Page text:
Oligocene–Miocene basin evolution in SE Anatolia, Turkey: Constraints on the closure of the eastern Tethys gateway
Published:January 01, 2009
Silja K. Hüsing, Willem-Jan Zachariasse, Douwe J. J. Van Hinsbergen, Wout Krijgsman, Murat Inceöz, Mathias Harzhauser, Oleg Mandic, Andreas Kroh, 2009. "Oligocene–Miocene basin evolution in SE Anatolia, Turkey: Constraints on the closure of the eastern Tethys gateway", Collision and Collapse at the Africa–Arabia–Eurasia Subduction Zone, D. J. J. Van Hinsbergen, M. A. Edwards, R. Govers
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The Oligocene–Miocene was a time characterized by major climate changes as well as changing plate configurations. The Middle Miocene Climate Transition (17 to 11 Ma) may even have been triggered by a plate tectonic event: the closure of the eastern Tethys gateway, the marine connection between the Mediterranean and Indian Ocean. To address this idea, we focus on the evolution of Oligocene and Miocene foreland basins in the southernmost part of Turkey, the most likely candidates to have formed this gateway. In addition, we take the geodynamic evolution of the Arabian–Eurasian collision into account.
The Muş and Elazığ basins, located to the north of the Bitlis–Zagros suture zone, were most likely connected during the Oligocene. The deepening of both basins is biostratigraphically dated by us to occur during the Rupelian (Early Oligocene). Deep marine conditions (between 350 and 750 m) prevailed until the Chattian (Late Oligocene), when the basins shoaled rapidly to subtidal/intertidal environment in tropical to subtropical conditions, as indicated by the macrofossil assemblages. We conclude that the emergence of this basin during the Chattian severely restricted the marine connection between an eastern (Indian Ocean) and western (Mediterranean) marine domain. If a connection persisted it was likely located south of the Bitlis–Zagros suture zone. The Kahramanmaraş basin, located on the northern Arabian promontory south of the Bitlis–Zagros suture zone, was a foreland basin during the Middle and Late Miocene, possibly linked to the Hatay basin to the west and the Lice basin to the east. Our data indicates that this foreland basin experienced shallow marine conditions during the Langhian, followed by a rapid deepening during Langhian/Serravallian and prevailing deep marine conditions (between 350 and 750 m) until the early Tortonian. We have dated the youngest sediments underneath a subduction-related thrust at c. 11 Ma and suggest that this corresponds to the end of underthrusting in the Kahramanmaraş region, i.e. the end of subduction of Arabia. This age coincides in time with the onset of eastern Anatolian volcanism, uplift of the East Anatolian Accretionary Complex, and the onset of the North and East Anatolian Fault Zones accommodating westward escape tectonics of Anatolia. After c. 11 Ma, the foreland basin south of the Bitlis formed not (or no longer) a deep marine connection along the northern margin of Arabia between the Mediterranean Sea and the Indian Ocean. We finally conclude that a causal link between gateway closure and global climate change to a cooler mode, recorded in the Mi3b event (δ18O increase) dated at 13.82 Ma, cannot be supported.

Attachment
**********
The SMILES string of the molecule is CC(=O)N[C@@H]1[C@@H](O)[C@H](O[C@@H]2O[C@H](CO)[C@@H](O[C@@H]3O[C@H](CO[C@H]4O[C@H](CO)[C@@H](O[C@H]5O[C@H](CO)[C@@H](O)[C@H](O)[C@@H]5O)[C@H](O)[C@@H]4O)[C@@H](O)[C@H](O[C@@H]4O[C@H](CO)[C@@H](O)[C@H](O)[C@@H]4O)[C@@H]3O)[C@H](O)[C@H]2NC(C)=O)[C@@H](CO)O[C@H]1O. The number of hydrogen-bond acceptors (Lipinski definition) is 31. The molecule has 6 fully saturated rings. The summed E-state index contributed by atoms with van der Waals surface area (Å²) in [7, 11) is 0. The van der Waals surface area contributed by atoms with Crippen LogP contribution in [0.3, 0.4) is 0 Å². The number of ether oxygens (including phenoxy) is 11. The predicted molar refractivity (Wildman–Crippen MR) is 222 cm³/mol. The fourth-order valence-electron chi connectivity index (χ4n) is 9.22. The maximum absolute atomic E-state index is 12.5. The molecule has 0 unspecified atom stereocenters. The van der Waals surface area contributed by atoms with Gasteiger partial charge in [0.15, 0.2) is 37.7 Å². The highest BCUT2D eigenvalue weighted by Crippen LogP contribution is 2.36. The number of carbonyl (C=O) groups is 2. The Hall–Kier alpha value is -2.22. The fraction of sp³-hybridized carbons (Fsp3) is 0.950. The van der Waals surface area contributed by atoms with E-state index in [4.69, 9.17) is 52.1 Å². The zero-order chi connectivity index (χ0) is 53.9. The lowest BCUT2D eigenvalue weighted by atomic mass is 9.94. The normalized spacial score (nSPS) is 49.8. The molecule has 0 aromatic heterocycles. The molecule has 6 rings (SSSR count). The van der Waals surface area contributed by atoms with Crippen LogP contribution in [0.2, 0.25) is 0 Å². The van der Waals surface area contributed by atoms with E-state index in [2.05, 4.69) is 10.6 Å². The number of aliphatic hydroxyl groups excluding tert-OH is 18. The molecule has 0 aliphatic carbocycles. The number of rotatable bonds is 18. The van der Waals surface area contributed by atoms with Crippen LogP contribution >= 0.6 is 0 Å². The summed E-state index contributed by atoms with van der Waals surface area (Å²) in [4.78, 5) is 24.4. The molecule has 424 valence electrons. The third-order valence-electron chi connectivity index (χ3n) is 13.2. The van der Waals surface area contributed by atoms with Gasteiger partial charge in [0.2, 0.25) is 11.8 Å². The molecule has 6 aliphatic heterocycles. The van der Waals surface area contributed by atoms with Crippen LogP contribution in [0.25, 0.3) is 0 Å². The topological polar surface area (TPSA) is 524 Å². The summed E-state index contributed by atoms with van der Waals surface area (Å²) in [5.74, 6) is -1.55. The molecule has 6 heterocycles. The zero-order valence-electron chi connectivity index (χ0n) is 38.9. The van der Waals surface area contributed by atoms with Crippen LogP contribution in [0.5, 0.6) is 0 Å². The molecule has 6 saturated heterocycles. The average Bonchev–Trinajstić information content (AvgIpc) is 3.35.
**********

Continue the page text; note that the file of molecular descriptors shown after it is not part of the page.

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Collision and Collapse at the Africa–Arabia–Eurasia Subduction Zone
The Mediterranean and northern Arabian regions provide a unique natural laboratory to constrain geodynamics associated with arc–continent and continent–continent collision and subsequent orogenic collapse by analysing regional and temporal distributions of the various elements in the geological archive. This book combines thirteen new contributions that highlight timing and distribution of the Cretaceous to Recent evolution of the Calabrian, Carpathian, Aegean and Anatolian segments of the Africa–Arabia–Eurasia subduction zone. These are subdivided into five papers documenting the timing and kinematics of Cretaceous arc–continent collision, and Eocene and Miocene continent–continent collision in Anatolia, with westward extrusion of Anatolia as a result. Eight papers provide an overview and new data from stratigraphy, structure, metamorphism and magmatism, covering the geological consequences of the largely Neogene collapse that characterizes the segments of interest, in response to late stage reorganization of the subduction zone, and the roll-back and break-off of (segments of) the subducting slab.